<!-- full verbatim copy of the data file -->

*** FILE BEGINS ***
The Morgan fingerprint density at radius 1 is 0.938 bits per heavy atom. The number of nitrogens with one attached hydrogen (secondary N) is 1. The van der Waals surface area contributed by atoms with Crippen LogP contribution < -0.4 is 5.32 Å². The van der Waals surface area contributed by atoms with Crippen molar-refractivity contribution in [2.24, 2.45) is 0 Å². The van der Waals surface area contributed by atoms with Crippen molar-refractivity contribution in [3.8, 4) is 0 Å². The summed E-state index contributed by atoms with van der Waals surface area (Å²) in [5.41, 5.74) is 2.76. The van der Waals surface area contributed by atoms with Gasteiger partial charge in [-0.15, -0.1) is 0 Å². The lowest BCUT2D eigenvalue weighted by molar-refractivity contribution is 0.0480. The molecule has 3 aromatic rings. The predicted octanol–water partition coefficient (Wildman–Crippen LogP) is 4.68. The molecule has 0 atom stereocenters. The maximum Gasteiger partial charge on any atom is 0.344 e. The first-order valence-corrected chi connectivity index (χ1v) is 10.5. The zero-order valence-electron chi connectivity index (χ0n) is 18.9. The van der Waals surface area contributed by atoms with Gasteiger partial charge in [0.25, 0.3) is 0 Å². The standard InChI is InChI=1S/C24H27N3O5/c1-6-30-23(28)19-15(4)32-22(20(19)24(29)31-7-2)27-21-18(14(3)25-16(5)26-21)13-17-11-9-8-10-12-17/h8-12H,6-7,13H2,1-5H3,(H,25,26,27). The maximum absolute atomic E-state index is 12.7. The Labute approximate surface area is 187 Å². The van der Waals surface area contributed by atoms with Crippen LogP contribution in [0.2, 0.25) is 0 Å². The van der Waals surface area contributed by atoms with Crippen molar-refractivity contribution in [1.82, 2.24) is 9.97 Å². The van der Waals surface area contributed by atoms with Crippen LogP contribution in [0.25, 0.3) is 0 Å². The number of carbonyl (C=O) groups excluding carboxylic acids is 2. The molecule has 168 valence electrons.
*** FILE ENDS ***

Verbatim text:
The Morgan fingerprint density at radius 1 is 0.938 bits per heavy atom. The number of nitrogens with one attached hydrogen (secondary N) is 1. The van der Waals surface area contributed by atoms with Crippen LogP contribution < -0.4 is 5.32 Å². The van der Waals surface area contributed by atoms with Crippen molar-refractivity contribution in [2.24, 2.45) is 0 Å². The van der Waals surface area contributed by atoms with Crippen molar-refractivity contribution in [3.8, 4) is 0 Å². The summed E-state index contributed by atoms with van der Waals surface area (Å²) in [5.41, 5.74) is 2.76. The van der Waals surface area contributed by atoms with Gasteiger partial charge in [-0.15, -0.1) is 0 Å². The lowest BCUT2D eigenvalue weighted by molar-refractivity contribution is 0.0480. The molecule has 3 aromatic rings. The predicted octanol–water partition coefficient (Wildman–Crippen LogP) is 4.68. The molecule has 0 atom stereocenters. The maximum Gasteiger partial charge on any atom is 0.344 e. The first-order valence-corrected chi connectivity index (χ1v) is 10.5. The zero-order valence-electron chi connectivity index (χ0n) is 18.9. The van der Waals surface area contributed by atoms with Gasteiger partial charge in [0.25, 0.3) is 0 Å². The standard InChI is InChI=1S/C24H27N3O5/c1-6-30-23(28)19-15(4)32-22(20(19)24(29)31-7-2)27-21-18(14(3)25-16(5)26-21)13-17-11-9-8-10-12-17/h8-12H,6-7,13H2,1-5H3,(H,25,26,27). The maximum absolute atomic E-state index is 12.7. The Labute approximate surface area is 187 Å². The van der Waals surface area contributed by atoms with Crippen LogP contribution in [0.2, 0.25) is 0 Å². The van der Waals surface area contributed by atoms with Crippen molar-refractivity contribution in [1.82, 2.24) is 9.97 Å². The van der Waals surface area contributed by atoms with Crippen LogP contribution in [0.25, 0.3) is 0 Å². The number of carbonyl (C=O) groups excluding carboxylic acids is 2. The molecule has 168 valence electrons.